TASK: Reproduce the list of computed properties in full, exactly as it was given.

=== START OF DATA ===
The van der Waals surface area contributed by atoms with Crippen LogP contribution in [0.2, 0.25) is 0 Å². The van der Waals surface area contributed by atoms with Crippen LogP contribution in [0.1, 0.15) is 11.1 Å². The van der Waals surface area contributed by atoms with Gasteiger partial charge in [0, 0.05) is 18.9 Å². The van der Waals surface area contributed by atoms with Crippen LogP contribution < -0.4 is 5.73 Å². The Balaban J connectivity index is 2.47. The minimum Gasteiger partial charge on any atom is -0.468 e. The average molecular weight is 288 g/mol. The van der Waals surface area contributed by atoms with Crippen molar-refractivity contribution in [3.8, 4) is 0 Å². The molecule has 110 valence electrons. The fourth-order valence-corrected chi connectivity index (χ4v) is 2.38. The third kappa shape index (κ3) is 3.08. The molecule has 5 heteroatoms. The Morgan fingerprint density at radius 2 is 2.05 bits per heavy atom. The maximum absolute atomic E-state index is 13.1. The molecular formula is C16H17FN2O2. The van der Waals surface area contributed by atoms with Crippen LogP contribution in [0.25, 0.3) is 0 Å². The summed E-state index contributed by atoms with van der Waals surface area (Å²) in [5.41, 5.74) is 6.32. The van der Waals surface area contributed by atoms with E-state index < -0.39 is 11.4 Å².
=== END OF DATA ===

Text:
The van der Waals surface area contributed by atoms with Crippen LogP contribution in [0.2, 0.25) is 0 Å². The van der Waals surface area contributed by atoms with Crippen LogP contribution in [0.1, 0.15) is 11.1 Å². The van der Waals surface area contributed by atoms with Gasteiger partial charge in [0, 0.05) is 18.9 Å². The van der Waals surface area contributed by atoms with Crippen LogP contribution < -0.4 is 5.73 Å². The Balaban J connectivity index is 2.47. The minimum Gasteiger partial charge on any atom is -0.468 e. The average molecular weight is 288 g/mol. The van der Waals surface area contributed by atoms with Crippen molar-refractivity contribution in [3.8, 4) is 0 Å². The molecule has 110 valence electrons. The fourth-order valence-corrected chi connectivity index (χ4v) is 2.38. The third kappa shape index (κ3) is 3.08. The molecule has 5 heteroatoms. The Morgan fingerprint density at radius 2 is 2.05 bits per heavy atom. The maximum absolute atomic E-state index is 13.1. The molecular formula is C16H17FN2O2. The van der Waals surface area contributed by atoms with Crippen LogP contribution in [0.25, 0.3) is 0 Å². The summed E-state index contributed by atoms with van der Waals surface area (Å²) in [5.41, 5.74) is 6.32. The van der Waals surface area contributed by atoms with E-state index < -0.39 is 11.4 Å².